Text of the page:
FakeSpy Targets Japanese and Korean-Speaking Users
FakeSpy can steal text messages, account information, contacts, and call records stored in the infected device. While the malware is currently limited to infecting Japanese and Korean-speaking users, we won't be surprised if it expands its reach.
Spoofing legitimate mobile applications is a common cybercriminal modus that banks on their popularity and relies on their users’ trust to steal information or deliver payloads. Cybercriminals typically use third-party app marketplaces to distribute their malicious apps, but in operations such as the ones that distributed CPUMINER, BankBot, and MilkyDoor, they would try to get their apps published on Google Play or App Store. We’ve also seen others take a more subtle approach that involves SmiShing to direct potential victims to malicious pages. Case in point: a campaign we recently observed that uses SMS as an entry point to deliver an information stealer we called FakeSpy (Trend Micro detects this threat ANDROIDOS_FAKESPY.HRX).
FakeSpy is capable of stealing text messages, as well as account information, contacts, and call records stored in the infected device. FakeSpy can also serve as a vector for a banking trojan (ANDROIDOS_LOADGFISH.HRX). While the malware is currently limited to infecting Japanese and Korean-speaking users, we won't be surprised if it expands its reach given the way FakeSpy’s authors actively fine-tune the malware’s configurations.
Would-be victims will first receive a mobile text message masquerading as a legitimate message from a Japanese logistics and transportation company urging recipients to click the link in the SMS, as shown in Figure 1. The link will redirect them to the malicious webpage, and clicking any button will prompt users to download an Android application package (APK). The webpage also has a guide, written in Japanese, on how to download and install the app.
Further analysis indicates that this campaign also targets South Korean users, and has been active since October 2017. To Korean users, the information-stealing malware appears as an app for several local consumer financial services companies. When targeting Japanese users, it poses as apps for transportation, logistics, courier, and e-commerce companies, a mobile telecommunications service, and a clothing retailer.
Figure 4: FakeSpy’s encrypted configurations
Figure 7: Traffic from which attackers send the command to update FakeSpy’s configurations
FakeSpy as a vector for a banking trojan
Apart from information theft, FakeSpy can also check for banking-related applications installed in the device. If they match FakeSpy’s apps of interest, they are replaced with counterfeit/repackaged versions that imitate the user interfaces (UI) of their legitimate counterparts. It phishes for the users’ accounts by ironically notifying users that they need to key in their credentials due to upgrades made on the app to address information leaks. It also warns users that their account will be locked. The stolen information is sent to the C&C server once the users click on the login button. Besides online banking apps, it also checks for apps used for digital currencies trading and e-commerce.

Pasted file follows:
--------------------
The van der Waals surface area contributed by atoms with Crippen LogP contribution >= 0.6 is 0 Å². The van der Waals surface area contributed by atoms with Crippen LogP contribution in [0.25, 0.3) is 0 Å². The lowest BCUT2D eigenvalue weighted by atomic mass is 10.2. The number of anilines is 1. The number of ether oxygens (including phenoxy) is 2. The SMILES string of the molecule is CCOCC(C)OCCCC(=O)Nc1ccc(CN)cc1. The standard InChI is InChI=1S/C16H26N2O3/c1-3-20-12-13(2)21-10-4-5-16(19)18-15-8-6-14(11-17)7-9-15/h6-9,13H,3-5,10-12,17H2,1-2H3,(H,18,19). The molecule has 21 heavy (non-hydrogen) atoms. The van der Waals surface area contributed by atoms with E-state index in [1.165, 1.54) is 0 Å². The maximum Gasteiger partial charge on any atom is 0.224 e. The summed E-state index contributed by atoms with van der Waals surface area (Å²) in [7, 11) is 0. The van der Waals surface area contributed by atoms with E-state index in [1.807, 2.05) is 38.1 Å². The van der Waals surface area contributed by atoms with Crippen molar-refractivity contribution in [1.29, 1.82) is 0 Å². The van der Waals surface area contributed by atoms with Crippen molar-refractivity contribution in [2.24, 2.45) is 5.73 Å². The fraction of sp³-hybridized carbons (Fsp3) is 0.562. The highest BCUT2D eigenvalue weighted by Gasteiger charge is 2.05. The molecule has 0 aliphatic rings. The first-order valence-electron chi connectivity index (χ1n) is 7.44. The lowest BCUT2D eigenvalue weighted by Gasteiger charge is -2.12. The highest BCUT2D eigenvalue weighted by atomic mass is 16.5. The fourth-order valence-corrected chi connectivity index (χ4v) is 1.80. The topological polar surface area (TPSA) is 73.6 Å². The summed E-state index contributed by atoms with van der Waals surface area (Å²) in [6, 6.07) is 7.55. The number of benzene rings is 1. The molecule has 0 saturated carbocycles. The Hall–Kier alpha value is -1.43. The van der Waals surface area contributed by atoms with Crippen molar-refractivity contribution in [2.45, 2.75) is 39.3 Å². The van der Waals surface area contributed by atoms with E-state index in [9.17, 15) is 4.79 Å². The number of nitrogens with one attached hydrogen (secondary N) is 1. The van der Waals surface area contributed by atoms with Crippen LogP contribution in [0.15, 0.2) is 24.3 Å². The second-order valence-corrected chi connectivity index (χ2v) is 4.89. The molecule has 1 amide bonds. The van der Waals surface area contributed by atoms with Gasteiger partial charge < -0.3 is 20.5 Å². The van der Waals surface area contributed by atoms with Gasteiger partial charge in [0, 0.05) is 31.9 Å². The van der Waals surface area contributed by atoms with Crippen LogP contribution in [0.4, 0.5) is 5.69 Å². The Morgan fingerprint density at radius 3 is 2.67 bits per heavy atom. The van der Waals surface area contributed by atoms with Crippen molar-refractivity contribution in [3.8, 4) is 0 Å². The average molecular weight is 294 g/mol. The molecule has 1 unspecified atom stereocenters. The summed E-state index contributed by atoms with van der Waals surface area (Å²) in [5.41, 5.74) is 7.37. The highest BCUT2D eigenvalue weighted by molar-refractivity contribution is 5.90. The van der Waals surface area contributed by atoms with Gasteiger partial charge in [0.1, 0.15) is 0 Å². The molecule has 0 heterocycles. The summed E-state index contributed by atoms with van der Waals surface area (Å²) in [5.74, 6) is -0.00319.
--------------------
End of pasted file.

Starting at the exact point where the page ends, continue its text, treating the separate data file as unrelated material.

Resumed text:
Figure 10: Code snippets showing how the malicious app steals banking credentials
FakeSpy’s author uses different approaches to hide and update the C&C servers. It abuses social media by writing the IP address on a Twitter profile whose handles are regularly modified. The IP address starts with ^^ and ends with $$. When FakeSpy launches, it will access the Twitter page and parse its contents to retrieve the C&C IP address. FakeSpy’s author also abuses forums and open-source dynamic domain tools in a similar manner. To further evade detection, the C&C server address configured into the apps are updated at least once per day. It’s also worth noting that the cybercriminals behind FakeSpy are active, at least based on their activities on forums and the related URLs they register to host their malware.
Figure 11. The Twitter pages that FakeSpy accesses to get the C&C IP address
SMiShing is not a novel attack vector, but with social engineering, it can lure or compel victims into handing out personal or corporate data, or direct them to malware-hosting websites. Users should practice good security hygiene: think before clicking, download only from official app stores, and regularly update credentials and the device’s OSs and apps. Check for telltale signs of phishing, such as grammar errors or certain characters used to spoof a legitimate URL, and more importantly, beware of unsolicited messages that seem to give a sense of unwanted urgency.
We’ve coordinated with the affected organizations about this threat. A list of indicators of compromise (IoCs) related to FakeSpy is in this appendix.
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